Jessica Morse has served on the front lines in Iraq. She’s hiked 500 miles of the Pacific Crest Trail by herself. But until a year ago, she never felt brave enough to run for office—to put her own name on a ballot and give herself over to public scrutiny.

“After the 2016 election, I felt like I’d seen what happens when women run for office,” Morse told Newsweek. “I thought, How could I run in this environment? How can I serve my community if my good record and merit don’t mean anything?”

Morse and millions of other women had just watched Hillary Clinton, one of the most qualified candidates to run for president, lose to Donald Trump, a reality-TV star and businessman whose campaign survived his boasting about grabbing women’s genitals and more than a dozen sexual assault allegations. The day of his election was a day of mourning for many women. But the day after was a day of action, with the Women’s March rallying 4.2 million protesters across the country, making it the largest single-day demonstration in modern U.S. history.

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women’s march 2018

Last year, more than 4 million people across the globe marched in protest on January 21 for the inaugural Women’s March (which was not-coincidentally held the day after Donald Trump’s inauguration). Since then, there’s been a Women’s Strike, an onslaught of sexual-harassment allegations against powerful men, the rebirth of the #MeToo movement, and — unfortunately but not surprisingly — continued widespread discrimination against women and minorities.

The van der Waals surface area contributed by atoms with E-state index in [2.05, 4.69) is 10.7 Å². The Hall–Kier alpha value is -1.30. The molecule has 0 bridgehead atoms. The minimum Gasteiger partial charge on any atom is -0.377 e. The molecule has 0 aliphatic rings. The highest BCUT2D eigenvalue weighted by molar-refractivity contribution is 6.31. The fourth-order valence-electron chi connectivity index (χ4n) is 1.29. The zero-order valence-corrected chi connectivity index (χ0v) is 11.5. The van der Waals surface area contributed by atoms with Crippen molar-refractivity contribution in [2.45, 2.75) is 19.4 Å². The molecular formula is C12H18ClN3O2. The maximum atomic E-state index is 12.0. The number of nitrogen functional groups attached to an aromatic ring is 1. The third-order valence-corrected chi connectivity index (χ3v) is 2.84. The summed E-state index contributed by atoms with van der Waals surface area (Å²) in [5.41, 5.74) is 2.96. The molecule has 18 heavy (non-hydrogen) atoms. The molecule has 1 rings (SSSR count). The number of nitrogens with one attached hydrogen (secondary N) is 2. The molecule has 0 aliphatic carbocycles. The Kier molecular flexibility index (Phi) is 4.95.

There is still so much to fight for, and activists are hoping you’ll channel your rage into the second annual Women’s March weekend, coming up later this month. Here’s everything you need to know about the events.

This year, there are more than 200 Women’s March events planned around the world for Saturday, January 20, as well as a few additional events on Sunday, January 21.

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Find a March near you here >>>>

Women’s March on Facebook >>>>

Sidenote: We are rolling into 2018. No matter what happens in November, this remains an issue for the 2020 primaries.


The commission formed by Hillary Clinton and Bernie Sanders to review the Democratic nominating process is presenting its final report to the party’s rules committee this weekend. But party officials are still working to resolve their differences over key changes such as caucus rules and superdelegates.

As officials gather Friday and Saturday in Washington for a meeting of the party’s Rules and Bylaws Committee, one Clinton adviser is circulating a petition asking Democrats to reconsider a proposal aimed at favoring primaries over caucuses.

The Democratic operative and Clinton staffer, Adam Parkhomenko, released the petition on Friday, pointing members to a proposal that would require states with both caucuses and state-run primaries to use the results of the primary, not the caucus, to decide the number of delegates allocated to each candidate.